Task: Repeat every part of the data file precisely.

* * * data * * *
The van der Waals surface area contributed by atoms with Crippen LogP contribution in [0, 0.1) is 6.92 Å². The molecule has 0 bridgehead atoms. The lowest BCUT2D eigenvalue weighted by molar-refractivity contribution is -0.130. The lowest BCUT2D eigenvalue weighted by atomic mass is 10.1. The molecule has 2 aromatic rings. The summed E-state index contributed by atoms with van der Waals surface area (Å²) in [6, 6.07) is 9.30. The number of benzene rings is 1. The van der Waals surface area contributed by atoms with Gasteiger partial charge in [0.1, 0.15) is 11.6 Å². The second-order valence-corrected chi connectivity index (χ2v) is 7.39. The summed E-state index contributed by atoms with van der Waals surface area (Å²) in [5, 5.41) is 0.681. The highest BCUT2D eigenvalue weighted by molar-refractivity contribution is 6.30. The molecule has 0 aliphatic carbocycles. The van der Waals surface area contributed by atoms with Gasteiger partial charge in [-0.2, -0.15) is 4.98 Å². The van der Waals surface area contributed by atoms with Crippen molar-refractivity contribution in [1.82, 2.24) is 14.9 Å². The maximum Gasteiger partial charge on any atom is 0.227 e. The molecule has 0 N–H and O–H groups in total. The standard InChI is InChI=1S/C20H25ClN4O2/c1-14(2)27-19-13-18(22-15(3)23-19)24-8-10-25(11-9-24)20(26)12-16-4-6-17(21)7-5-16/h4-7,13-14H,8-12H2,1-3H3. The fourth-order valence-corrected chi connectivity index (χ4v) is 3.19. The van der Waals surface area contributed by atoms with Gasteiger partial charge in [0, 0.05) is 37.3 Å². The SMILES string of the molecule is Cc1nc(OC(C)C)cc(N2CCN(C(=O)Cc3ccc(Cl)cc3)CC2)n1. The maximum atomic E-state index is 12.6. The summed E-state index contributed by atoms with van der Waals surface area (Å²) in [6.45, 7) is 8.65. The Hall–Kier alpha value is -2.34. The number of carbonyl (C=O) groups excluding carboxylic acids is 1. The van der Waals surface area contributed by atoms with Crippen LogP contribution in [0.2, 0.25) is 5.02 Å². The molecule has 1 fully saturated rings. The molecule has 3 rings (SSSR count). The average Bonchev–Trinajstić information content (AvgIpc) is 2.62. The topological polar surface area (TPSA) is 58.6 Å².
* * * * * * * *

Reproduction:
The van der Waals surface area contributed by atoms with Crippen LogP contribution in [0, 0.1) is 6.92 Å². The molecule has 0 bridgehead atoms. The lowest BCUT2D eigenvalue weighted by molar-refractivity contribution is -0.130. The lowest BCUT2D eigenvalue weighted by atomic mass is 10.1. The molecule has 2 aromatic rings. The summed E-state index contributed by atoms with van der Waals surface area (Å²) in [6, 6.07) is 9.30. The number of benzene rings is 1. The van der Waals surface area contributed by atoms with Gasteiger partial charge in [0.1, 0.15) is 11.6 Å². The second-order valence-corrected chi connectivity index (χ2v) is 7.39. The summed E-state index contributed by atoms with van der Waals surface area (Å²) in [5, 5.41) is 0.681. The highest BCUT2D eigenvalue weighted by molar-refractivity contribution is 6.30. The molecule has 0 aliphatic carbocycles. The van der Waals surface area contributed by atoms with Gasteiger partial charge in [-0.2, -0.15) is 4.98 Å². The van der Waals surface area contributed by atoms with Crippen molar-refractivity contribution in [1.82, 2.24) is 14.9 Å². The maximum Gasteiger partial charge on any atom is 0.227 e. The molecule has 0 N–H and O–H groups in total. The standard InChI is InChI=1S/C20H25ClN4O2/c1-14(2)27-19-13-18(22-15(3)23-19)24-8-10-25(11-9-24)20(26)12-16-4-6-17(21)7-5-16/h4-7,13-14H,8-12H2,1-3H3. The fourth-order valence-corrected chi connectivity index (χ4v) is 3.19. The van der Waals surface area contributed by atoms with Gasteiger partial charge in [0, 0.05) is 37.3 Å². The SMILES string of the molecule is Cc1nc(OC(C)C)cc(N2CCN(C(=O)Cc3ccc(Cl)cc3)CC2)n1. The maximum atomic E-state index is 12.6. The summed E-state index contributed by atoms with van der Waals surface area (Å²) in [6.45, 7) is 8.65. The Hall–Kier alpha value is -2.34. The number of carbonyl (C=O) groups excluding carboxylic acids is 1. The van der Waals surface area contributed by atoms with Crippen LogP contribution in [0.2, 0.25) is 5.02 Å². The molecule has 1 fully saturated rings. The molecule has 3 rings (SSSR count). The average Bonchev–Trinajstić information content (AvgIpc) is 2.62. The topological polar surface area (TPSA) is 58.6 Å².